As I said before, people of color on various sides of the LGBTQIA+ spectrum are represented least in the media but I am excited about more LGBTQIA+ representation that will be coming in the future. We are seeing more queer folks grab the opportunity to self-publish, self-produce and apply for writing and production fellowships. As we end Pride month, we must understand that this month is more than a corporate celebration. Pride should make us reflect for those we have lost almost every day to violence, just for solely existing. Many Queer people around the globe are attacked, punished, systemically oppressed and killed.

We need more minorities in the boardroom so that there are adequate and fair representations and less tiring tropes. More effort should be made to highlight the struggles that LGBT+ community face. This demographic experience an alarming rate of homelessness, job insecurity, and violence. There are many campaigns to combat discrimination including blogs, organizations and videos, including Nerdy POC. Many LGBTQIA+ people have trouble defining what their identity or may feel slighted by the erasure of all parts of their identity (gender, race and sexuality). Here at NPOC we want to highlight that intersectionality is important, we acknowledge the plight of those who live in the intersections and we try our best to highlight all aspects of diversity on our platform.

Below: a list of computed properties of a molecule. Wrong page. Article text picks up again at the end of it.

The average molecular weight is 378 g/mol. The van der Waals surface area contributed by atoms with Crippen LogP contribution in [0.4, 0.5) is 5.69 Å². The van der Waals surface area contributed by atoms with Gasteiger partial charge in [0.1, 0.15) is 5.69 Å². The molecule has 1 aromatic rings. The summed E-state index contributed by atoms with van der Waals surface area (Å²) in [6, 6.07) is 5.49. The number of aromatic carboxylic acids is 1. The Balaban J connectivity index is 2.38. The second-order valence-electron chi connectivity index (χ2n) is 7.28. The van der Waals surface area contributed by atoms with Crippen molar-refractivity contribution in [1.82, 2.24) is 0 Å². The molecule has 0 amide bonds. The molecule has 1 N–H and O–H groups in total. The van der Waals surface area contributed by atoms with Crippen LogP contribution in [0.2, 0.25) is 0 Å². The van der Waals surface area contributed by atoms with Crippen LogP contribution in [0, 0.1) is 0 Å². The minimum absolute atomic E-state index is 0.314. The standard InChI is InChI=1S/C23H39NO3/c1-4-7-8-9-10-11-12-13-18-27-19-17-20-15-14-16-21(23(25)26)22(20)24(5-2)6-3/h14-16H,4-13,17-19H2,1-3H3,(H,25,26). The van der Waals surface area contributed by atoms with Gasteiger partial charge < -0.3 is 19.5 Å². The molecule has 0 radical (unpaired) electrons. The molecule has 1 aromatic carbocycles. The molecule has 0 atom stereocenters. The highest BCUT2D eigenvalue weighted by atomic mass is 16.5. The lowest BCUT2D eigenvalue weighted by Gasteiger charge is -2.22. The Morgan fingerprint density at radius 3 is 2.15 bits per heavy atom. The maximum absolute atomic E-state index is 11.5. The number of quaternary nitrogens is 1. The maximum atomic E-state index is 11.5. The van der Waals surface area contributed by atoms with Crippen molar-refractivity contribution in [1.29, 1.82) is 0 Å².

Author: Brittney Maddox

Editor: Precious Agbabiaka